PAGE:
The wayleave that exists over my property is a very old one, dating back to the 1950s, and it is a voluntary wayleave agreement.  My husband and I have owned this property since February 2017 and have never received any compensation due through this wayleave, although this would be an insignificant sum, in any event.  I understand from the previous owner of the property that no payments have been received in respect of the wayleave as far as they are aware.  The wayleave grants permission to the DNO to place its equipment on or over my land and I have no desire to have SSE remove its equipment from my property and have stated this since the outset of our discussions.  I have also stated my willingness to offer SSE a far more secure tenure in the form of an easement which gives rights in perpetuity rather than on a voluntary basis as is the current situation.  Given the longevity of an easement, its nature is very different from a wayleave, as you know, and despite your assertions to the contrary, it is a valuable difference to the property owner.

You kept referring back to the fact that the original wayleave is very old and that the equipment has been in situ for a long time, thus the financial impact on my property is negligible.  I do not agree with this statement.  It may have been true when the wayleave was first set up but that was over 60 years ago and property values have increased considerably in that time, particularly residential ones.  The direct consequence of the oversailing wires is my inability to fully use and enjoy my property, as is my legal right; were the wires not oversailing my property, this would not be the case and I would be free to develop it as I choose.  Therefore, there is a direct financial loss to me as a result of your company’s equipment passing over my land. 

One solution that has been put forward to remove the danger posed by your equipment passing over my land is to increase the height of the existing poles so that the clearance between a person standing on my garage and the overhead lines is greater than the required safe distance.  This seems like a very sensible solution and one with which I am in agreement.  On 22 August SSE quoted a cost of £7,231.45 + VAT, a total of £8,677.74.  I have researched the amount of compensation a property owner might reasonably expect to receive for granting permanent rights to their property by way of an easement to a DNO and I am advised that these are typically between 1% and 2% of the property value, when negotiated by parties familiar with this process.  Based on a reasonable estimate, my property is conservatively valued at in the region of £800,000, thus giving a minimum expectation of £8,000 of compensation for granting an easement.  You today stated that SSE are prepared to contribute 25% of the cost of increasing the pole height for the overhead lines, i.e. £1,807.86 since SSE will not need to charge themselves VAT on the cost of any works.  I also doubt whether the quote provided to me is at cost to SSE and there will be a margin of profit in that so, in effect, the true cost to SSE of this contribution is far below 25% of the cost to me.  I believe that this valuation of permanent rights over my property is an extremely poor offer and not one that I am prepared to accept.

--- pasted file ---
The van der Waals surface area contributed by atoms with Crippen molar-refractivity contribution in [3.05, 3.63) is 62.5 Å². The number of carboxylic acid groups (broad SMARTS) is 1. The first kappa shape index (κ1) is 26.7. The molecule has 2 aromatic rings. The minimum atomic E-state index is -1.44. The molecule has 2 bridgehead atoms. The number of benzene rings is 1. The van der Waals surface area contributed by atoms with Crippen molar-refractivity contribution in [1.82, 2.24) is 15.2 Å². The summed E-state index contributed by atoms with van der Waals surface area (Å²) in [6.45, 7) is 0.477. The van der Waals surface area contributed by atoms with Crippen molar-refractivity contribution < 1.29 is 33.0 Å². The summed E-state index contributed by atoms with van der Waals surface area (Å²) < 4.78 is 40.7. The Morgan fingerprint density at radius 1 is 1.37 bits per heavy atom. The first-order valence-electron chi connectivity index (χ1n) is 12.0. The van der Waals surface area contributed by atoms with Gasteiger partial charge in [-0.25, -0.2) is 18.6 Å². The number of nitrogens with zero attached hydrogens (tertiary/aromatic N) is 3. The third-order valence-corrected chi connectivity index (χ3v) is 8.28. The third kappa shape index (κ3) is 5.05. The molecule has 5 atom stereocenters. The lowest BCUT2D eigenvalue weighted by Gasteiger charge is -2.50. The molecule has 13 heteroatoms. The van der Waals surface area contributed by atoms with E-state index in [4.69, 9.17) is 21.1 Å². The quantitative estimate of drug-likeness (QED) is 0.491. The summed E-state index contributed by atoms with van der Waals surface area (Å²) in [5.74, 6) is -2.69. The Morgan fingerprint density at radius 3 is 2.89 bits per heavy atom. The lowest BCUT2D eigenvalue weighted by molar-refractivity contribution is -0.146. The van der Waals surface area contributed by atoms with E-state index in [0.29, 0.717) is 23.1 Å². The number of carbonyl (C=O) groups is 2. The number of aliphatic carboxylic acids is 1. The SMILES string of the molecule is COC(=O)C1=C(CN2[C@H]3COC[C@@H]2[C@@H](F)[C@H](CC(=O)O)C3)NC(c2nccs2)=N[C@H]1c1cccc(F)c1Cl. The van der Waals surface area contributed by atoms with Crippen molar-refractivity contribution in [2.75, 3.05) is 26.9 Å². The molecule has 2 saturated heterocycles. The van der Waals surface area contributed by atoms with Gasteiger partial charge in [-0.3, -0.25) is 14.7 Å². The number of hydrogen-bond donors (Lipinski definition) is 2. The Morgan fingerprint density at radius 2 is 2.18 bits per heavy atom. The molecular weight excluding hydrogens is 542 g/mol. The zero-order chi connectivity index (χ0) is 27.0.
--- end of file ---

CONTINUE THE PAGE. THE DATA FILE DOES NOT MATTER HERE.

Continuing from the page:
In the interests of overcoming the issue of SSE’s equipment over my land, I have not sought to profit from the matter in any way; I have only sought to reach a fair and equitable solution and have dealt with you in a very transparent and fair manner.  Indeed, I have already agreed to pay the charges for re-routing the power supply to my house and have no issue with this, since it is of direct benefit to me.  On the other hand, you, on behalf of your employer, have been guarded and done all that you can to avoid straight answers, instead almost treating the process as though it is a game of poker where he who bluffs the best, gets the best deal.  This has included difficult telephone conversations where you deliberately insert long, awkward silences presumably in an attempt to make me feel ill at ease or intimidated, and this has been the case in every conversation I have had with you.  In addition to this, you constantly allude to issuing notices and starting other processes, without any explanation of what these are or what the outcome of them is, instead leaving these veiled threats hanging until I continually had to press you for answers to them.  When you do finally explain what these other actions are, it seemed to be a circular argument that brings us back to where we began in the conversation and no further forward.  Your rang me at 5.10pm this evening and our conversation lasted 37 minutes, in which time all your main objective seemed to be to attempt to intimidate me into accepting the above financial offer, otherwise you would serve me with legal notices and generally make things difficult for me to progress my house build.